Can businessmen ever become successful politicians?
There’s a lot of traction at the moment behind Alan Sugar, the star of the Apprentice and the man who made his fortune with Amstrad, to become Labour’s 2012 candidate for the London Mayoralty.
He’s been a strong party supporter for most of his life and has been used a lot by Labour in its promotions. He’s also a solidly based Londoner with East End origins and is listed as the 92nd richest person in the country.
But has Sugar got what it takes to run a prolonged and possibly bruising campaign in three years time and would he have the appeal to get the votes out?
One of the problems with businessmen is that what they’ve done in their career can become an issue in a hard fought political campaign. Just look at what happened to Steve Norris in 2004 when his links with Jarvis cost him dear. In that election the Tories got many more votes than Labour in the GLA elections on the same day – but there was a huge amount of switching to Ken for the top job.
Another problem that Sugar, who would be 65 at the time of the election, has got is his record of outspokenness on a range of potentially controversial issues. His listing in Wikipedia has the following:-
“Nuclear Weapons. At the height of his prominence from his Amstrad company Alan Sugar made a speech in 1986 in which he said: “If there was a market in mass-produced portable nuclear weapons, we’d market them, too.”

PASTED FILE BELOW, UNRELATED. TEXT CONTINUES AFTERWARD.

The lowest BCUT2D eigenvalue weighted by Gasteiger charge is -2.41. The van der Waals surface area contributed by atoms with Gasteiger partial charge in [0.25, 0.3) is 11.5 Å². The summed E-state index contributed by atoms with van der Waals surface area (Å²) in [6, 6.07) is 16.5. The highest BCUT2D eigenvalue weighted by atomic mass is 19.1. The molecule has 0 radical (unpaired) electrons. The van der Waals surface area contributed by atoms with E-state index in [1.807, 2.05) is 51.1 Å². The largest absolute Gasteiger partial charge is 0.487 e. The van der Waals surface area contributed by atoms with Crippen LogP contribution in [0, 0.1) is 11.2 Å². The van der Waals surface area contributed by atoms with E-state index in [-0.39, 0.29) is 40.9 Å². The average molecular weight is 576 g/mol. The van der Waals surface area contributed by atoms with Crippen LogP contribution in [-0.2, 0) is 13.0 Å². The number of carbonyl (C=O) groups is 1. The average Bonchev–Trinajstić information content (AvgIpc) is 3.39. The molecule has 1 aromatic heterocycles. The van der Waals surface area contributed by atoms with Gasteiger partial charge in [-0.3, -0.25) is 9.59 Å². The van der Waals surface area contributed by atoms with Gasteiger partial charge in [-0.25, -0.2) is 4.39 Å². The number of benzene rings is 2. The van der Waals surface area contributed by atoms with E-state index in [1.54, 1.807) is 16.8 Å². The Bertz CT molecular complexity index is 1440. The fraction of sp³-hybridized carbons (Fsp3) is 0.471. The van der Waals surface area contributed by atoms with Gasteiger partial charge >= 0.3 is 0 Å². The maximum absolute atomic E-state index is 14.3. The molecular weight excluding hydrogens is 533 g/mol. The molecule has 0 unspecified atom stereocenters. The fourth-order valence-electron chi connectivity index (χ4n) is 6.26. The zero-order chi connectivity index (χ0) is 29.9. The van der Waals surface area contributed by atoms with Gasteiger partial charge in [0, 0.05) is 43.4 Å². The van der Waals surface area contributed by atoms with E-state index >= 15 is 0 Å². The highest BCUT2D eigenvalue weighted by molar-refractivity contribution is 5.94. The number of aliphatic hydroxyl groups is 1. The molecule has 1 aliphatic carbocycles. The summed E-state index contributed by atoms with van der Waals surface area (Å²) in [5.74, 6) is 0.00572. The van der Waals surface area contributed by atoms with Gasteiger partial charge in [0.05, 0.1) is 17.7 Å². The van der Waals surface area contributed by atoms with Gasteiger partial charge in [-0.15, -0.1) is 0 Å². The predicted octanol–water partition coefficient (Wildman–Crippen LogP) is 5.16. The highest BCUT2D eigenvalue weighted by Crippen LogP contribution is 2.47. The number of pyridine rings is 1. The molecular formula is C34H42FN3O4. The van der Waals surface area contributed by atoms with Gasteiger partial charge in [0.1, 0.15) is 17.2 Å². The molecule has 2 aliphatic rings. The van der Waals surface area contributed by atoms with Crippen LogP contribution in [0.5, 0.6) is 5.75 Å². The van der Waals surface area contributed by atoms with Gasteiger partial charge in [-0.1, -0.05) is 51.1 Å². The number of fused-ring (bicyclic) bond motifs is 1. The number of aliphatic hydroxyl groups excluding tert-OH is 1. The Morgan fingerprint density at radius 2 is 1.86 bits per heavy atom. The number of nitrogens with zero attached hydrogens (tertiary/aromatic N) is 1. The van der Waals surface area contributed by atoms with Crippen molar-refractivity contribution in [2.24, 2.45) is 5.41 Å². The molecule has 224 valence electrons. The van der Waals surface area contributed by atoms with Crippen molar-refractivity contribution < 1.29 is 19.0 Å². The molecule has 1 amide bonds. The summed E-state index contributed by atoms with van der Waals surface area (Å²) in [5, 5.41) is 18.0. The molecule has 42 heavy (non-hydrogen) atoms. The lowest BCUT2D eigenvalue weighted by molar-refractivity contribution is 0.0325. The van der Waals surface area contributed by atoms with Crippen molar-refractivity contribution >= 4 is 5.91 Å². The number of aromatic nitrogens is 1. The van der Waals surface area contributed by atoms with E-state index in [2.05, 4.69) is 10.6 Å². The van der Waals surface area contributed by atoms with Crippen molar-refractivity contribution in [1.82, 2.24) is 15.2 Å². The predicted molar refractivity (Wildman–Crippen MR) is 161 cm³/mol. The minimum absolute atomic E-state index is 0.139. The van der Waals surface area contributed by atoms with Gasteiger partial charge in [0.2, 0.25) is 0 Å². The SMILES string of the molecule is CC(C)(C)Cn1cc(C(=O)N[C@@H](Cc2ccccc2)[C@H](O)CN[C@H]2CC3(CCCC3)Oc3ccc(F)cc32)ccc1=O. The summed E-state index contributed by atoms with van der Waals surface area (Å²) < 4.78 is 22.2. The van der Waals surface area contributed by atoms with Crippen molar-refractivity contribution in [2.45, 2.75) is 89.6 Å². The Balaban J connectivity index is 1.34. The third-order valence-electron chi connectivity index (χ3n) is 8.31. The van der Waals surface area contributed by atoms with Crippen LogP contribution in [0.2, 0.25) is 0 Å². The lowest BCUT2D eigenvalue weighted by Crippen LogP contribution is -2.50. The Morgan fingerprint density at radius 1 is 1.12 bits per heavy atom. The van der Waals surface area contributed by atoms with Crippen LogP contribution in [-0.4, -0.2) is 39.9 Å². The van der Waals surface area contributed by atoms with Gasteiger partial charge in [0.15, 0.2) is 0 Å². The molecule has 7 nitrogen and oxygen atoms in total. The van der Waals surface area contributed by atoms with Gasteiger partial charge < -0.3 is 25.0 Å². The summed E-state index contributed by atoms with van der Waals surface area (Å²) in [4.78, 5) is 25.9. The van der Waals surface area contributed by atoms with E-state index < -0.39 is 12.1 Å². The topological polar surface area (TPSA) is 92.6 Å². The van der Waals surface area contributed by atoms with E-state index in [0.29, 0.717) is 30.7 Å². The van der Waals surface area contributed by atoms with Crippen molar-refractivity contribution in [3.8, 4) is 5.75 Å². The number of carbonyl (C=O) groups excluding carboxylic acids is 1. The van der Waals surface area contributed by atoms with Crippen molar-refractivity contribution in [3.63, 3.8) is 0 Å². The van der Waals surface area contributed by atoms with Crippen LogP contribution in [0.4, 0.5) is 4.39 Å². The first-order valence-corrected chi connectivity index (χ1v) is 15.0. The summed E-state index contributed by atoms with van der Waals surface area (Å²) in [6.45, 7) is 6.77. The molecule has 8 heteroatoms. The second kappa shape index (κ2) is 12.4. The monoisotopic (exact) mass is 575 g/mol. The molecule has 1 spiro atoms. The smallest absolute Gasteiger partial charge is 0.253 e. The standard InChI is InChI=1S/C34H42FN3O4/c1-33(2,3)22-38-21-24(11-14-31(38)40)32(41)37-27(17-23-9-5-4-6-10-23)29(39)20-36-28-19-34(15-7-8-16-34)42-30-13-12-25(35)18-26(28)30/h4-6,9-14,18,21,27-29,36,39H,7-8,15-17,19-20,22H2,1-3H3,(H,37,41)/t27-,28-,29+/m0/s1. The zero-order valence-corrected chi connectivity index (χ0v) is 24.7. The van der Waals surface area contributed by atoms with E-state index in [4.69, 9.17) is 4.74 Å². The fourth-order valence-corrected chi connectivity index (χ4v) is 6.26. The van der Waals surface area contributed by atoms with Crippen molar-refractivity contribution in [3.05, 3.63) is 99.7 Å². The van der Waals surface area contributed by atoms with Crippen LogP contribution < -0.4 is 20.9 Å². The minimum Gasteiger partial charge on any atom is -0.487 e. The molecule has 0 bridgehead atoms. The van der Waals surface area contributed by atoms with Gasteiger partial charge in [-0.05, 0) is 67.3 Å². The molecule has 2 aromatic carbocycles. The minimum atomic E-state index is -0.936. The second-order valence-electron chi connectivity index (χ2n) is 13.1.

Sexist discrimination: Sugar has been criticised for having an “outdated” attitude towards women. Regarding the law passed in the 1970s in the UK which states that it is illegal for women to be asked at interview whether they plan to have children (on the grounds that it is discriminatory), Sugar is quoted as saying, “You’re not allowed to ask, so it’s easy, just don’t employ them”.
Bullying: Critics have described Sugar as “out-of-touch” and his work ethic as “a model of bad management in the UK. Negative, bullying and narrow-minded… (Sugar) rules by fear”. Concerns have been raised by anti-bullying charity Kidscape that “publicly humiliating” contestants on The Apprentice may give bullying credibility”
There’s plenty there for Team Boris to get their teeth into.
Against all of this Sugar is a big personality, is very well known and could easily compete at the name recognition level with Johnson. My guess is that he stands a good chance of getting the nomination. Whether he could win or not is a different matter.
For the electoral reality of this unique election is that even in bad times the Tories have the potential to get more votes across London if only because of the differing turnout rates between the inner city areas and outer suburbs. Ken Livingstone was able, twice, to offer a special appeal. Would Sugar be able to replicate that? My guess is no.
Even if things are going badly for the Tories this is still a massive challenge for Labour.
In the 2012 London Mayoral betting Sugar is the 16/1 third favourite.